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'Golda' depicts a key moment in Israeli history. Its director sees parallels to today

Helen Mirren, Rami Heuberger, Lior Ashkenazi and Dvir Benedek in Bleecker Street/ShivHans Pictures' <em>Golda</em>. The movie, which follows Israeli Prime Minister Golda Meir through the 1973 Yom Kippur War, hits theaters Friday.
Sean Gleason
Helen Mirren, Rami Heuberger, Lior Ashkenazi and Dvir Benedek in Bleecker Street/ShivHans Pictures' Golda. The movie, which follows Israeli Prime Minister Golda Meir through the 1973 Yom Kippur War, hits theaters Friday.

Updated August 25, 2023 at 4:10 PM ET

The movie Golda is a biopic of Golda Meir, Israel's first and only female prime minister. But it only covers a period of fewer than three weeks.

The film follows Meir — played by a nearly unrecognizable Helen Mirren — as she navigates the tense 19 days of the 1973 Yom Kippur War.

The conflict resulted in heavy Israeli losses, widespread criticism of the government's perceived lack of preparedness and, ultimately, Meir's resignation.

"She said, 'It's on me and I'm resigning,'" says director Guy Nattiv. "Show me a politician that will do [that] today."

The film focuses on a pivotal historical moment and the pioneering figure who led the country through it, says Nattiv, who was born in Israel that very year.

And he says it's especially relevant today given what's happening in Israel, where Benjamin Netanyahu's right-wing government is taking steps to weaken the country's judicial system despite widespread protests. Yom Kippur War veterans (wearing t-shirts that say so) have been among those taking to the streets, he adds.

Nattiv says the film is about leaders "who couldn't see each other, couldn't see from one meter, couldn't see the front, couldn't see themselves, couldn't see what's going on."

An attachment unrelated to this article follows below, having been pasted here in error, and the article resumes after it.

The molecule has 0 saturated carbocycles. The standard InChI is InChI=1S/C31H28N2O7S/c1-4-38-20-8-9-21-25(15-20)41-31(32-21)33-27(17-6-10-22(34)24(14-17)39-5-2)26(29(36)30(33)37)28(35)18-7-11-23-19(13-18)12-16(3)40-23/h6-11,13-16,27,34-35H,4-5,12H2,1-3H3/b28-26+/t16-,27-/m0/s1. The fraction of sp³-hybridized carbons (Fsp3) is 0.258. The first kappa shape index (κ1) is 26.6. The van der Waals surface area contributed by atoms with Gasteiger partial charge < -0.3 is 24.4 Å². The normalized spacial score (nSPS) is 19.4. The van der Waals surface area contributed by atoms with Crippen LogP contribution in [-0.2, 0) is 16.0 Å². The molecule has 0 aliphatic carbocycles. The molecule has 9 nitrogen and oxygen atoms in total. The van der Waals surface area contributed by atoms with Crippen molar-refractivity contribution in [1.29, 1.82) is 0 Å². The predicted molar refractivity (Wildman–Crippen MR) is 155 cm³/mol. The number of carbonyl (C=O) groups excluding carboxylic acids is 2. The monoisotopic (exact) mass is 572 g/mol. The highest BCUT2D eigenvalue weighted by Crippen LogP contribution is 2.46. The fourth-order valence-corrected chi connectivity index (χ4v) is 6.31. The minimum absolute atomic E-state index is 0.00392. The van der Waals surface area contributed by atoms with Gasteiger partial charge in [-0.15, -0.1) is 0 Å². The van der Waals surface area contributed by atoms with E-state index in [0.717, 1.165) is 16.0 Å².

"And that's exactly what's going on right now, 50 years later," he adds.

For example, he says Israel's leaders seem to be ignoring the danger posed by the fact that many reservists are refusing to serve (arguing, as he describes it, that they fight "for the kingdom, not the king).

He says the fact that Meir believed in the judicial system is one of the big differences between her and Netanyahu.

"She thought about the people. She didn't think about herself. That's why she took the blame," he explains. "She left with a great shame because she cared about those soldiers. Benjamin Netanyahu cares about only one person: himself."

The movie opens in theaters in the U.S. on Friday, though several thousand people saw it at the Jerusalem Film Festival last month. Nattiv — who was just the second Israeli director to win an Oscar back in 2019 — says the screening got a "very emotional" response.

He said viewers told him: "Thank you for clearing Golda's name, and using this film as a lesson to what's happening right now in Israel."

A portrait of a pioneer, with details from those who knew her

Nattiv describes Meir as a fascinating figure — "not an amazing soldier but an amazing [stateswoman], and that was the one thing that saved us."

Her family moved from modern-day Ukraine to the U.S. to escape antisemitic violence when she was a child.

She moved to Palestine before World War II, working with Jewish labor groups before entering local politics. After Israel became a state in 1948, Meir (who was one of the signers of its Declaration of Independence) worked her way up in the government, serving as a member of parliament, then labor minister and foreign minister.

Meir became Israel's fourth prime minister — and just the fourth woman elected the head of a government in the world — in 1969, after her predecessor died unexpectedly. By that point she was in her seventies and secretly undergoing treatment for lymphoma (she died of the disease in 1978).

The movie depicts Meir, famously a heavy smoker, smoking cigarettes during her cancer treatments.

Nattiv says that's one of many personal details that the filmmakers learned through consulting with some of the people who knew Meir best: her press secretary Meron Medzini and bodyguard Adam Snir.

"Everything that you see in this movie is true, based on these people and based on people that knew her," he adds. "She smoked basically 30 packets a day, drank 30 black [coffees] a day and did not really eat. She was killing herself in a way that the country was killing itself."

Nattiv attributes this to the stress of her job, as well past traumas — both from her upbringing in Ukraine and the fresh memory of Holocaust, which had happened only three decades earlier.

And he wants viewers to feel the way Meir did as she watched the war unfold from afar.

"I thought that because Golda couldn't go to the front, because she was an older lady and she was sick, I wanted to bring the war into the rooms, into [these] closed, claustrophobic rooms full of smoke," he says, adding that the movie includes real soundbites from the frontlines.